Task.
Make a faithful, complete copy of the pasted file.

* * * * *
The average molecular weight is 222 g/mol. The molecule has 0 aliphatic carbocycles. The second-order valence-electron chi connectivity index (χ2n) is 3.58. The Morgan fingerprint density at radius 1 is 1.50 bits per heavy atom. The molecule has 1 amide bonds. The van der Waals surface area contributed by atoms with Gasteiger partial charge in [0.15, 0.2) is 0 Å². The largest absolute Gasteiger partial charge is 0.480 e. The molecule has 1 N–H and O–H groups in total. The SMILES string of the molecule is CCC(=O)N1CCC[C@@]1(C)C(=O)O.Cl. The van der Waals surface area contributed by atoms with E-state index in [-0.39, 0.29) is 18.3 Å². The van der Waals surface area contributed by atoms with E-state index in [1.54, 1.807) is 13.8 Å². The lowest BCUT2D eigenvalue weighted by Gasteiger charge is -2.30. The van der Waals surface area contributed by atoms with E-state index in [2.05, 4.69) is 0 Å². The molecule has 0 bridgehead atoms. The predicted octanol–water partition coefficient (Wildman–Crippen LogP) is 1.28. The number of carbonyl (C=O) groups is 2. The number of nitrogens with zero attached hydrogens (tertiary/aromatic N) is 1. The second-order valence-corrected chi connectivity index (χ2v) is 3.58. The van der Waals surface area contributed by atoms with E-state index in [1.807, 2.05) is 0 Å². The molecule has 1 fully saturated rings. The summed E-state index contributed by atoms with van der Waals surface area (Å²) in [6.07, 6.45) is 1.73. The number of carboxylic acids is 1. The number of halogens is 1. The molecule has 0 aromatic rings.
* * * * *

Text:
The average molecular weight is 222 g/mol. The molecule has 0 aliphatic carbocycles. The second-order valence-electron chi connectivity index (χ2n) is 3.58. The Morgan fingerprint density at radius 1 is 1.50 bits per heavy atom. The molecule has 1 amide bonds. The van der Waals surface area contributed by atoms with Gasteiger partial charge in [0.15, 0.2) is 0 Å². The largest absolute Gasteiger partial charge is 0.480 e. The molecule has 1 N–H and O–H groups in total. The SMILES string of the molecule is CCC(=O)N1CCC[C@@]1(C)C(=O)O.Cl. The van der Waals surface area contributed by atoms with E-state index in [-0.39, 0.29) is 18.3 Å². The van der Waals surface area contributed by atoms with E-state index in [1.54, 1.807) is 13.8 Å². The lowest BCUT2D eigenvalue weighted by Gasteiger charge is -2.30. The van der Waals surface area contributed by atoms with E-state index in [2.05, 4.69) is 0 Å². The molecule has 0 bridgehead atoms. The predicted octanol–water partition coefficient (Wildman–Crippen LogP) is 1.28. The number of carbonyl (C=O) groups is 2. The number of nitrogens with zero attached hydrogens (tertiary/aromatic N) is 1. The second-order valence-corrected chi connectivity index (χ2v) is 3.58. The van der Waals surface area contributed by atoms with E-state index in [1.807, 2.05) is 0 Å². The molecule has 1 fully saturated rings. The summed E-state index contributed by atoms with van der Waals surface area (Å²) in [6.07, 6.45) is 1.73. The number of carboxylic acids is 1. The number of halogens is 1. The molecule has 0 aromatic rings.